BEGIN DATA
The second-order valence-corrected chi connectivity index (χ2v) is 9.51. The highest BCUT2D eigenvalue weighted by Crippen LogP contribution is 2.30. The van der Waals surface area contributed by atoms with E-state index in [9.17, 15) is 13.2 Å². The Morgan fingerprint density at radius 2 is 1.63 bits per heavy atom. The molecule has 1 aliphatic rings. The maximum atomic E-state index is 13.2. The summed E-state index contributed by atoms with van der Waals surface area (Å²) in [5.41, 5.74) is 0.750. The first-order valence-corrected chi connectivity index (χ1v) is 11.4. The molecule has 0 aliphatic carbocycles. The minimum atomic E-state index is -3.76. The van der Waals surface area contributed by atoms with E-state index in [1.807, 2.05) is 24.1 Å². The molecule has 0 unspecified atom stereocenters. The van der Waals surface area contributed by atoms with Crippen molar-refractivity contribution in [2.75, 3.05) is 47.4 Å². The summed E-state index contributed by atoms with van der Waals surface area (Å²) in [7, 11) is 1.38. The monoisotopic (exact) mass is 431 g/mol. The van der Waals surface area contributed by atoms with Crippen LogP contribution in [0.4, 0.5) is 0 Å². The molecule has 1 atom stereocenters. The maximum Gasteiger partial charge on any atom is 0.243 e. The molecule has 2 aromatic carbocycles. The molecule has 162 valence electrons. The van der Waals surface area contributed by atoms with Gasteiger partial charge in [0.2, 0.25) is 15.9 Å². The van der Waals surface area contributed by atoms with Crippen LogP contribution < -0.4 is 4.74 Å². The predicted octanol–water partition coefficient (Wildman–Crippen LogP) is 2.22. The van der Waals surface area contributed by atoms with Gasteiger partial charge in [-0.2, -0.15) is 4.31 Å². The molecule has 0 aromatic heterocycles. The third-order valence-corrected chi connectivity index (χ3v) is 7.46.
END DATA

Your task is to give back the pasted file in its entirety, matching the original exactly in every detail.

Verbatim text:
The second-order valence-corrected chi connectivity index (χ2v) is 9.51. The highest BCUT2D eigenvalue weighted by Crippen LogP contribution is 2.30. The van der Waals surface area contributed by atoms with E-state index in [9.17, 15) is 13.2 Å². The Morgan fingerprint density at radius 2 is 1.63 bits per heavy atom. The molecule has 1 aliphatic rings. The maximum atomic E-state index is 13.2. The summed E-state index contributed by atoms with van der Waals surface area (Å²) in [5.41, 5.74) is 0.750. The first-order valence-corrected chi connectivity index (χ1v) is 11.4. The molecule has 0 aliphatic carbocycles. The minimum atomic E-state index is -3.76. The van der Waals surface area contributed by atoms with E-state index in [1.807, 2.05) is 24.1 Å². The molecule has 0 unspecified atom stereocenters. The van der Waals surface area contributed by atoms with Crippen molar-refractivity contribution in [2.75, 3.05) is 47.4 Å². The summed E-state index contributed by atoms with van der Waals surface area (Å²) in [7, 11) is 1.38. The monoisotopic (exact) mass is 431 g/mol. The van der Waals surface area contributed by atoms with Crippen LogP contribution in [0.4, 0.5) is 0 Å². The molecule has 1 atom stereocenters. The maximum Gasteiger partial charge on any atom is 0.243 e. The molecule has 2 aromatic carbocycles. The molecule has 162 valence electrons. The van der Waals surface area contributed by atoms with Gasteiger partial charge in [0.2, 0.25) is 15.9 Å². The van der Waals surface area contributed by atoms with Crippen LogP contribution < -0.4 is 4.74 Å². The predicted octanol–water partition coefficient (Wildman–Crippen LogP) is 2.22. The van der Waals surface area contributed by atoms with Gasteiger partial charge in [-0.2, -0.15) is 4.31 Å². The molecule has 0 aromatic heterocycles. The third-order valence-corrected chi connectivity index (χ3v) is 7.46.